Another question about Catcher in the Rye, is why did the book group facilitator (an emeritus professor of literature) choose this book as part of a series on American Character?
On one level, the answer is trivial. Holden Caufield is considered a quintessential American Character. A teen, 50's, boarding school, all popular topics. Many people know of Holden even if they haven't read the book. But is that the reason enough to include it in the list?
I suspect there's a bit more than that. I don't think it's an accident that Holden ends up in a psych ward in California. Just like Huck Finn & Jim, just like Jack Burden in All the King's Men, he doesn't fit in civilization and looks West for salvation and a place to call home. We never know if Huck and Jim make it. Jack lies around Long Beach, creates his own god -- The Great Twitch -- and goes back East where he belongs. Holden? What has California to offer him? What he needs is family, connections, support --- as well as professional psychological help. All he wants to do is save kids, but who will save him? California does have his brother, but only for an occasional visit. It doesn't have his sister Phoebe who probably needs Holden by now as much as he needs her. California implies that Holden is the problem and he can get fixed in isolation. California for therapy, chosen by his parents. How is it different from Holden's plan to run away to California, get a job pumping gas and pretend to be a deaf-mute?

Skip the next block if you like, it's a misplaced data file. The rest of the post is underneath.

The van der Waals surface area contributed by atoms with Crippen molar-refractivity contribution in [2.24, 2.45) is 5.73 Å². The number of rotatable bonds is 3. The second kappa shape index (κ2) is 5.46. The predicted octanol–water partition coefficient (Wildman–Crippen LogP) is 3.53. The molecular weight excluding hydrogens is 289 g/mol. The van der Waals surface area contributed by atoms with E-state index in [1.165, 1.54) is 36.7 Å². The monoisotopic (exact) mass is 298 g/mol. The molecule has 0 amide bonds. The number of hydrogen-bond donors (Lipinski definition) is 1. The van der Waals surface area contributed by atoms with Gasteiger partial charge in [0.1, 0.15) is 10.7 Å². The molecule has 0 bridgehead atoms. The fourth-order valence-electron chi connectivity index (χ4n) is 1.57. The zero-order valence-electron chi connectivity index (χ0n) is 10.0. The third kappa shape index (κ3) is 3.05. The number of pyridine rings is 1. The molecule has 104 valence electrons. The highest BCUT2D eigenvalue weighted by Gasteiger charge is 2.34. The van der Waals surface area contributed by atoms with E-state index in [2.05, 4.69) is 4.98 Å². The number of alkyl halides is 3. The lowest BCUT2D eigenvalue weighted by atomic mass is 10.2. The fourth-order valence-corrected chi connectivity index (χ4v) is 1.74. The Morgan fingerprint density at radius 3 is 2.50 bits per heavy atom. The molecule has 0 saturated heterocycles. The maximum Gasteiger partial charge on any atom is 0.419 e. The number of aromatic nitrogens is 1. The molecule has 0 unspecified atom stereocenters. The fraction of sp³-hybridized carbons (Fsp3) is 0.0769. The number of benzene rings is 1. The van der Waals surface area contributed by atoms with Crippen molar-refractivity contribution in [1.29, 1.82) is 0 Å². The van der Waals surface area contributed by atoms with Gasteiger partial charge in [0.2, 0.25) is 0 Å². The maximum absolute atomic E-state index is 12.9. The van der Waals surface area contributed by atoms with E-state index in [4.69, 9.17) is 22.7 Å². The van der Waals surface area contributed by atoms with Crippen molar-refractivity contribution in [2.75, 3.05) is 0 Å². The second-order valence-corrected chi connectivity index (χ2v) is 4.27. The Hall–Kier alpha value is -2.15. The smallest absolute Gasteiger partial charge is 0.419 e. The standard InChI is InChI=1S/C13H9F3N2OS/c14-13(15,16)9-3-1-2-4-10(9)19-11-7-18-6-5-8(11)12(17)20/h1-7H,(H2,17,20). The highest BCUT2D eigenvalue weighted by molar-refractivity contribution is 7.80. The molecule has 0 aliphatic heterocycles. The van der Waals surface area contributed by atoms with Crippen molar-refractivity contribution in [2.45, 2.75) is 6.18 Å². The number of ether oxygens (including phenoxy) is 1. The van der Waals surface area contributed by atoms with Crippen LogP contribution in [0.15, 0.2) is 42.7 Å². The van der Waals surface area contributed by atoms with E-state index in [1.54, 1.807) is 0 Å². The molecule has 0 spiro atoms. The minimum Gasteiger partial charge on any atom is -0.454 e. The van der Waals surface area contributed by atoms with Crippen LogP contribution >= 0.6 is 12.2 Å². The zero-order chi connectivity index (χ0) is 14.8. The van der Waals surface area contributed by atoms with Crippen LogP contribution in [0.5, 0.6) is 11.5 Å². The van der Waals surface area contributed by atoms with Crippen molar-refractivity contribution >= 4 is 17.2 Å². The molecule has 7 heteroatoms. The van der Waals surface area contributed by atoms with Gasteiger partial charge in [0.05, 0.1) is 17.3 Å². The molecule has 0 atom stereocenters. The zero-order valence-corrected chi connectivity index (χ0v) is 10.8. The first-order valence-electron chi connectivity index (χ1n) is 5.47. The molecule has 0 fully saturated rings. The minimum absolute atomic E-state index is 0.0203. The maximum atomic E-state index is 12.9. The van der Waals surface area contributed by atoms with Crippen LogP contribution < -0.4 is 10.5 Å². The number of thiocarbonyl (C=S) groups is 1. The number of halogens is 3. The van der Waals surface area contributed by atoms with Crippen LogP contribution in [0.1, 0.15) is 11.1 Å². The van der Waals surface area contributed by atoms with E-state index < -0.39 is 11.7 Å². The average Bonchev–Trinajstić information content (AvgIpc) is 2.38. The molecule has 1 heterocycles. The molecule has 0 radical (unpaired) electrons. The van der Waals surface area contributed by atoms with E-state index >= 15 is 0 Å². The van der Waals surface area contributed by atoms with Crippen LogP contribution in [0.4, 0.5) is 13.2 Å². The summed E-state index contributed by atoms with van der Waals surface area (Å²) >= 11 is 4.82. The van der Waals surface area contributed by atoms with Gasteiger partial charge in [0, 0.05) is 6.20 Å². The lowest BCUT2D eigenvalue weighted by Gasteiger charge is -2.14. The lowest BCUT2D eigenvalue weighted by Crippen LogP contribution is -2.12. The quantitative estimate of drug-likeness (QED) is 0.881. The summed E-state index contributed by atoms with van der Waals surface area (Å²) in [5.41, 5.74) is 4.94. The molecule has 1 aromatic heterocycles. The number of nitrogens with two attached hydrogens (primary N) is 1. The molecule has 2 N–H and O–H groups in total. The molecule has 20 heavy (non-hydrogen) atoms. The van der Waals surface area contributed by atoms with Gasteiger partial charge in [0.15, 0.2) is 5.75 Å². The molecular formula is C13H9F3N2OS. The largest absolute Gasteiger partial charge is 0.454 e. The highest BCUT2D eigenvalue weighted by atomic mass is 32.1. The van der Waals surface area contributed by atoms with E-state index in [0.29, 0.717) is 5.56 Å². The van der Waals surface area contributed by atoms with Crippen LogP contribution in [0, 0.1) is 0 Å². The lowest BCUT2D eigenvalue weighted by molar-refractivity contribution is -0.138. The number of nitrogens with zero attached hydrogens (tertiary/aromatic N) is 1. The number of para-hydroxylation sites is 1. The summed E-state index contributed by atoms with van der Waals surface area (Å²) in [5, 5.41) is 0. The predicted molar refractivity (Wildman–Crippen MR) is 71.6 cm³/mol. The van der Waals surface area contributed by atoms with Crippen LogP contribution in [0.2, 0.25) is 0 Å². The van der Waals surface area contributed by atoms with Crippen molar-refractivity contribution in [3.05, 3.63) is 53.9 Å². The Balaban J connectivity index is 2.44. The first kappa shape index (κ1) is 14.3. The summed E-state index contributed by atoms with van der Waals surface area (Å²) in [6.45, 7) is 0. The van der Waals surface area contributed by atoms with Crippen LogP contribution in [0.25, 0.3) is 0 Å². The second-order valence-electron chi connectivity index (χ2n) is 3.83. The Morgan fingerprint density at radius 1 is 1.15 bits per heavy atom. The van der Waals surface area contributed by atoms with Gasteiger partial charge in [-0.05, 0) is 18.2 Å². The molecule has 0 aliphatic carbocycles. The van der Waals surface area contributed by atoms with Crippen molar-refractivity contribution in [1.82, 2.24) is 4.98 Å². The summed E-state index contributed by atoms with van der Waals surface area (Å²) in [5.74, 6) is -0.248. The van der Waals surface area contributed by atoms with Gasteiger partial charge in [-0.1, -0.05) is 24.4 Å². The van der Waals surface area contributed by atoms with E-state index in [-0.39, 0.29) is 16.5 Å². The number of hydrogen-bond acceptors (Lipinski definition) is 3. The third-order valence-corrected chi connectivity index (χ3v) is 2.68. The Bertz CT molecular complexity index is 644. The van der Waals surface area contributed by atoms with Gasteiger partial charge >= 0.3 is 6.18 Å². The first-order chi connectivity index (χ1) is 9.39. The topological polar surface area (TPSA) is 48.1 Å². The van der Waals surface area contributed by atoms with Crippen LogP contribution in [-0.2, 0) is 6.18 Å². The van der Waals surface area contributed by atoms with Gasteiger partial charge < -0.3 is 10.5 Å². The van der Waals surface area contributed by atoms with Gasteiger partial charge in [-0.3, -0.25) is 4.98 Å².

Did Salinger mean to allude to Twain? Or is it just burned into the American psyche to look West to follow your dreams. Are we all a bunch of misfits out here?